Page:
Airborne viruses can typically hang in the air when an infected person coughs or sneezes. And then they are inhaled by other individuals, resulting in new infections. And these airborne viruses can affect both animals and humans. An airborne virus tends to spread more easily and may be more difficult to control than pathogens that spread through other means (microscopic causes of disease). This article contains information about the viruses suspended in the air and their types.
Airborne Virus Types
The type and number of viruses in the air is astronomical. Some viruses, such as those that cause the common cold, can mutate (change) quickly. Therefore, the following list is not exhaustive, but aims to provide examples of some of the most common types of airborne viruses:
- Rhinoviruses (cause cold symptoms but are not the only virus to cause the common cold)
- Influenza viruses (type A, type B, H1N1)
- Chickenpox viruses (cause chickenpox)
- Measles virus
- Mumps virus
- Hantavirus (a rare virus that can be transmitted from rodents to humans) 4
- Viral meningitis
- Severe acute respiratory syndrome (SARS)
Some viruses, including coronaviruses (COVID-19), have not been scientifically proven to be airborne. But there is no definitive evidence that it will not contaminate. New research results come out day by day, as it is a new one.
Airborne Illnesses Caused by Bacteria
There are certain airborne illnesses caused by bacteria, such as anthrax. Symptoms and treatment vary by pathogen, but some of these diseases can be treated with antibiotics and vaccines. The diagnosis and treatment processes of these diseases are generally as follows:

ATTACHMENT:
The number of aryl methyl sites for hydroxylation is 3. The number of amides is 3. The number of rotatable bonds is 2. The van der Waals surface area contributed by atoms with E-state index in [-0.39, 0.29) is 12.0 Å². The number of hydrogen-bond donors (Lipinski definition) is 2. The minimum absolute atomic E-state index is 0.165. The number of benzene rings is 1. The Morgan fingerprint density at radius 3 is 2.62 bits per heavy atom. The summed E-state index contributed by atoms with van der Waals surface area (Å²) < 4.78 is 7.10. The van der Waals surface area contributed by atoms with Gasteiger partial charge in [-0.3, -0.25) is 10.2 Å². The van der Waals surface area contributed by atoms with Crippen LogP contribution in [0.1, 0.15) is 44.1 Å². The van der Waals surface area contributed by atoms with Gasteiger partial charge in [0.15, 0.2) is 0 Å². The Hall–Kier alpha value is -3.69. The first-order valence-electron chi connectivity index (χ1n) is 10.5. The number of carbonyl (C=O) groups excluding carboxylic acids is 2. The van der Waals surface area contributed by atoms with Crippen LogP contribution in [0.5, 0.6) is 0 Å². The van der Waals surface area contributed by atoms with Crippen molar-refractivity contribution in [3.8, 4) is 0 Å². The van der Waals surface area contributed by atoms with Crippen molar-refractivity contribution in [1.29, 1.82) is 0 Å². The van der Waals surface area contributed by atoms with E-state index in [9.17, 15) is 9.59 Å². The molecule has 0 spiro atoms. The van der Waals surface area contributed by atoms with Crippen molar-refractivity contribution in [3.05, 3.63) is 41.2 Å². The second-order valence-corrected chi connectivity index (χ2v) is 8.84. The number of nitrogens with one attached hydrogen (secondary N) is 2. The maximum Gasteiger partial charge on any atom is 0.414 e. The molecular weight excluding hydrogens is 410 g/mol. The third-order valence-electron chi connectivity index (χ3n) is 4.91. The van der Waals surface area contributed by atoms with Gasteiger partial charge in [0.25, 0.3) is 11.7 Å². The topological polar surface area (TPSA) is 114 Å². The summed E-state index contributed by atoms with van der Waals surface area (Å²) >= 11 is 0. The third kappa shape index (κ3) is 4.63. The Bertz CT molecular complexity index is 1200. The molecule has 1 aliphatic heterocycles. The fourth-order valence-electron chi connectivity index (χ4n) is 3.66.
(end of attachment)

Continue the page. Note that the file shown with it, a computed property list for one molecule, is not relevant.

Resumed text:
• Diagnosis: If the doctor suspects an airborne virus, they can clean the patient’s throat and take a saliva sample. Blood tests or analysis of other body fluids can sometimes be helpful in diagnosing airborne viruses.
• Treatment: Generally, airborne viruses cannot be treated with medication. However, if the airborne virus type is flu, antiviral drugs such as Tamiflu can shorten its length if taken within 48 hours after the symptom onset.
• Managing Symptoms: Many over-the-counter medications are used to manage symptoms caused by airborne viruses. For example, body aches, sore throat and fever can be managed using over-the-counter pain relievers such as acetaminophen. Cough and cold medicines can also be used to manage symptoms, but should be used with caution, especially if other medications are taken. It should not be given to children under 2 years of age.
• Rest: The body needs adequate rest if the illness is due to an airborne virus. You should stay home and get plenty of sleep until they get better. One should not go to work or school.
• Prescription drugs: In some cases, antiviral drugs may be prescribed. For example, there are four FDA-approved antivirals that are sometimes given to shorten the duration and severity of influenza infections; These are Tamiflu (oseltamivir phosphate), Relenza (zanamivir), Rapivab (peramivir), Xofluza (baloxavir marboxil). In severe cases, antibiotics may be prescribed to prevent secondary infections such as pneumonia. Secondary infections can occur as the immune system is already weakened from viral infection. Secondary infections can sometimes be more dangerous than a primary airborne viral infection.
How Are Airborne Viruses Transmitted?